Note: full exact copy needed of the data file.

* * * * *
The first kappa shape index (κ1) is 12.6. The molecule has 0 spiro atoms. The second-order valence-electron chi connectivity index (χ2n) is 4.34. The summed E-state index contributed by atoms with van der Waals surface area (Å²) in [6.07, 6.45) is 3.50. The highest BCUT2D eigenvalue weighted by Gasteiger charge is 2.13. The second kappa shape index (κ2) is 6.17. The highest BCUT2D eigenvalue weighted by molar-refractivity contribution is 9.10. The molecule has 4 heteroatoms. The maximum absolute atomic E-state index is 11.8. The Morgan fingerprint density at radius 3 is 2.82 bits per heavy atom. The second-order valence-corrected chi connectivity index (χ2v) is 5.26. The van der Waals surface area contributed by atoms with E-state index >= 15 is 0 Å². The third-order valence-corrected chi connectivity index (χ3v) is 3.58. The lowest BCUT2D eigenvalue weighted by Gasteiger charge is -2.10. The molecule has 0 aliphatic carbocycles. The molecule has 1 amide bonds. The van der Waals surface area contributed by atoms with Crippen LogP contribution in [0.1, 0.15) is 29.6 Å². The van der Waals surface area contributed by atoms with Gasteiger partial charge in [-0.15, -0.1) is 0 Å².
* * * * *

The first kappa shape index (κ1) is 12.6. The molecule has 0 spiro atoms. The second-order valence-electron chi connectivity index (χ2n) is 4.34. The summed E-state index contributed by atoms with van der Waals surface area (Å²) in [6.07, 6.45) is 3.50. The highest BCUT2D eigenvalue weighted by Gasteiger charge is 2.13. The second kappa shape index (κ2) is 6.17. The highest BCUT2D eigenvalue weighted by molar-refractivity contribution is 9.10. The molecule has 4 heteroatoms. The maximum absolute atomic E-state index is 11.8. The Morgan fingerprint density at radius 3 is 2.82 bits per heavy atom. The second-order valence-corrected chi connectivity index (χ2v) is 5.26. The van der Waals surface area contributed by atoms with E-state index >= 15 is 0 Å². The third-order valence-corrected chi connectivity index (χ3v) is 3.58. The lowest BCUT2D eigenvalue weighted by Gasteiger charge is -2.10. The molecule has 0 aliphatic carbocycles. The molecule has 1 amide bonds. The van der Waals surface area contributed by atoms with Crippen LogP contribution in [0.1, 0.15) is 29.6 Å². The van der Waals surface area contributed by atoms with Gasteiger partial charge in [-0.15, -0.1) is 0 Å².